This is a scale that marks the range of money (from cheap to expensive) a traveler is expected to spend on any destination’s major tourism components, including but not limited to accommodation, sightseeing, food, transportation, and such; and how each component relates to the others cost-wise.
This helps you understand how to properly fit a destination into your budget by knowing exactly how your money is distributed in each place you visit.
Different destinations approach all living and travel-related costs in different ways, which means that each destination deserves its own careful analysis based on your style of travel and interests.
Websites like Budget Your Trip, which I always recommend to see daily cost averages on any given country as a budget, mid-range, or luxury traveler; are only good enough to have a broad idea of general costs, and often fall short of the actual daily average you’ll end up spending.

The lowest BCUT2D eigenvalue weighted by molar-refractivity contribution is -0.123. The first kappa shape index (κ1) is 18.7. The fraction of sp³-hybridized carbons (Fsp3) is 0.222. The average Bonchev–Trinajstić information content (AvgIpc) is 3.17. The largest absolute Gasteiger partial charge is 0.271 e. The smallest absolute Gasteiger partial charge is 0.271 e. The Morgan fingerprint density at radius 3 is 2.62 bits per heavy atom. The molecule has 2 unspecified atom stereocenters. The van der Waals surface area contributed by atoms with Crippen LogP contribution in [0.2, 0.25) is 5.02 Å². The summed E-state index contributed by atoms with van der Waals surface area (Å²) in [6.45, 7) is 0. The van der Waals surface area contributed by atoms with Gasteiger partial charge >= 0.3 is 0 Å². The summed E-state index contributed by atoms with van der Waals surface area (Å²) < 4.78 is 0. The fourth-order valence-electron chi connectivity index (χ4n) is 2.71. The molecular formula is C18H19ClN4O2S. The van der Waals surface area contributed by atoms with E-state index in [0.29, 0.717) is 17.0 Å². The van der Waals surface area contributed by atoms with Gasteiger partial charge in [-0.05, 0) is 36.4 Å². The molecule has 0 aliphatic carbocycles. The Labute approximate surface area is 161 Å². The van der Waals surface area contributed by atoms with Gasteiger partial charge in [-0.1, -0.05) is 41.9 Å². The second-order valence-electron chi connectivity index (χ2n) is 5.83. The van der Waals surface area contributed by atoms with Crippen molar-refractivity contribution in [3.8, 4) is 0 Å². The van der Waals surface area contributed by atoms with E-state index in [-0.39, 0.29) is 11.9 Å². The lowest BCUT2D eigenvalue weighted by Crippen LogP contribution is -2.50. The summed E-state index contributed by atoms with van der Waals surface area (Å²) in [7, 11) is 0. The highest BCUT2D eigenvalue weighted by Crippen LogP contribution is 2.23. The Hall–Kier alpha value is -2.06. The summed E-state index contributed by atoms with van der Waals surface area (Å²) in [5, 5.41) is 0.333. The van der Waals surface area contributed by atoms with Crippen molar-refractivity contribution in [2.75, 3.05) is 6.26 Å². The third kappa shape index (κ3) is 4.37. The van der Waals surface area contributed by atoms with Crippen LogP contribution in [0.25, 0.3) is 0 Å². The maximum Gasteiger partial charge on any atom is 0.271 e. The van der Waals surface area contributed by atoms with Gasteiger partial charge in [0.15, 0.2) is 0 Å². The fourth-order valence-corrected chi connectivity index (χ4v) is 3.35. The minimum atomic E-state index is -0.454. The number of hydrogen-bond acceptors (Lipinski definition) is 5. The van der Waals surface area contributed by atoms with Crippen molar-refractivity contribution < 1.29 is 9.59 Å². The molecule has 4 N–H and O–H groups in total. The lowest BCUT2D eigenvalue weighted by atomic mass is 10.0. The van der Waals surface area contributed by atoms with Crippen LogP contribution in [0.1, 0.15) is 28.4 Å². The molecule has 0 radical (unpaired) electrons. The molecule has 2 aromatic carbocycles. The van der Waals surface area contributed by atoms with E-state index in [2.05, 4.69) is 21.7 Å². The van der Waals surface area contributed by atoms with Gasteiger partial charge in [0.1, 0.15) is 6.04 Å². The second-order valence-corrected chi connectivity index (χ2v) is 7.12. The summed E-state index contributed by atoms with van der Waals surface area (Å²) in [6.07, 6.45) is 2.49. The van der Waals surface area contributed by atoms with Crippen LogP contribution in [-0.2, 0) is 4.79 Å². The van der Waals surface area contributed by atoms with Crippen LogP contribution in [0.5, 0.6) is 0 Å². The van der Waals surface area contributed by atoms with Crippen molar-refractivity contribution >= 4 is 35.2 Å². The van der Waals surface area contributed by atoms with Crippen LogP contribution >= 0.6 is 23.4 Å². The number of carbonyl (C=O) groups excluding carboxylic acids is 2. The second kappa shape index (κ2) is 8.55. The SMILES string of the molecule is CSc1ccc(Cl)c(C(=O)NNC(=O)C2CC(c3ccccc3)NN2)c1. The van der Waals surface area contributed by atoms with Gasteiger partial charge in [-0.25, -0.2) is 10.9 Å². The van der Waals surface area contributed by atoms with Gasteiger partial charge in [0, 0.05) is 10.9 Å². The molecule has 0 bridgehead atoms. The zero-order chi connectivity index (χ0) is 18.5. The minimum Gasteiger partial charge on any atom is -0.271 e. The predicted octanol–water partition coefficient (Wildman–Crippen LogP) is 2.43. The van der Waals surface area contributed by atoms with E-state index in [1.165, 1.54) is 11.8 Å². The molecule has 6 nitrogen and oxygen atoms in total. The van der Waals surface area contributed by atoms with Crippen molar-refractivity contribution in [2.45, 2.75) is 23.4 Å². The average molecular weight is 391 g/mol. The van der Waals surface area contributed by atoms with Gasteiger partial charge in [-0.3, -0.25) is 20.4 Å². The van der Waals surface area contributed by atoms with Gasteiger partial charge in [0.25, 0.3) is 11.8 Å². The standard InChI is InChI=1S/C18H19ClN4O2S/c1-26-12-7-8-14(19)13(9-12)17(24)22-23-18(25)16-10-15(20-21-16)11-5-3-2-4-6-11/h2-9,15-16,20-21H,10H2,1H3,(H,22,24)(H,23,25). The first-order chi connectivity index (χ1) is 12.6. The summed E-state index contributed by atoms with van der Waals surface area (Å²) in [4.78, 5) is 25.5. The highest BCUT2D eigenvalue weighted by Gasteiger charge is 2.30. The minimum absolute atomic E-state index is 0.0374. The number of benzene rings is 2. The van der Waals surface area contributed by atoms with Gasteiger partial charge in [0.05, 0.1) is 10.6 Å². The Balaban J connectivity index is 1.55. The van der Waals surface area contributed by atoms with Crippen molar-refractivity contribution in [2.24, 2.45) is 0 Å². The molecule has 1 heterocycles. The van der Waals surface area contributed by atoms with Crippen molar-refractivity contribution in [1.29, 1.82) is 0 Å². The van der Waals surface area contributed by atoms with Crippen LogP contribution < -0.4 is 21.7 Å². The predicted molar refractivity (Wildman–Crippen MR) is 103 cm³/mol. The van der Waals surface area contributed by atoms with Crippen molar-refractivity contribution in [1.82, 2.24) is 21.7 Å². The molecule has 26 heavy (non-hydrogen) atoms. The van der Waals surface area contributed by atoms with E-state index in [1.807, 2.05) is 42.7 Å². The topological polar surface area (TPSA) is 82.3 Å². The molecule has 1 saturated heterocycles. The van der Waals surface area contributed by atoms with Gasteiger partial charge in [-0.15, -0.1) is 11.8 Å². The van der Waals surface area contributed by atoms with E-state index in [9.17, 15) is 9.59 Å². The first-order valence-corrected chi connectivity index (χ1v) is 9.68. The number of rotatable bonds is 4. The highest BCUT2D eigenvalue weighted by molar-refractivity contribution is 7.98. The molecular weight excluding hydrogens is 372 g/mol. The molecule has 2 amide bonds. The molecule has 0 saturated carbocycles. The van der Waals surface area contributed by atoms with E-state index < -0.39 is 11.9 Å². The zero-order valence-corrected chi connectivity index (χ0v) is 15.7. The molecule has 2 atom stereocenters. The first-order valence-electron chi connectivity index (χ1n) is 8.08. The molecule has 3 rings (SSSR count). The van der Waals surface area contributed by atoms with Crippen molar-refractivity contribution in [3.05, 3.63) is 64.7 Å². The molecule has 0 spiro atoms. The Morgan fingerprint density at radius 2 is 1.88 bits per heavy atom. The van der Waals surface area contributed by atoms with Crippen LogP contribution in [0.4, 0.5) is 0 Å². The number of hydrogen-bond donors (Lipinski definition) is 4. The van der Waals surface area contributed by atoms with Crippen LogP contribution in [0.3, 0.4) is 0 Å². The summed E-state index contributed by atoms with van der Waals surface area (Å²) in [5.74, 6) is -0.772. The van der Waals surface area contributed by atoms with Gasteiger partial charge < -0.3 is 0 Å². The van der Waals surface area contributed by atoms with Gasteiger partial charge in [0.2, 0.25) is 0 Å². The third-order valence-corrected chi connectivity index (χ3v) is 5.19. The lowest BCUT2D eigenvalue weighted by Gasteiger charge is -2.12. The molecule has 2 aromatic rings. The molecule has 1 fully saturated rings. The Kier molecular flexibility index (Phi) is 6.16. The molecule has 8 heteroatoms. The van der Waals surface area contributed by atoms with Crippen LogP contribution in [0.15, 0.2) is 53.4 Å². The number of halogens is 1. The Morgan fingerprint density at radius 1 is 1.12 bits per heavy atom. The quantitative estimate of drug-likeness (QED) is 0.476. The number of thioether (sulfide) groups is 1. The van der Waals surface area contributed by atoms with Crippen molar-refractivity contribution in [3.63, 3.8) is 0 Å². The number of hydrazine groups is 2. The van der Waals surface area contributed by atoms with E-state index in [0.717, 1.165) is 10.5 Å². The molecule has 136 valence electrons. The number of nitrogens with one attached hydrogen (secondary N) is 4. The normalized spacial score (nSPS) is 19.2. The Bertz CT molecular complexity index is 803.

But, I believe you can approach budgeting in a different way since only knowing a daily average doesn’t mean that you know exactly how you’ll be spending and distributing your money there.
How to understand the cost structure of a country?
I think it’ll be best for me to explain it by showing some samples with actual countries. But before I go forward, I have to warn you that in order to understand the cost structure of a place, you need to do your proper research on that destination.
I approach cost structure by taking a look at the four major spending aspects of travel: Accommodation, Food, Transportation, and Sightseeing/Entertainment.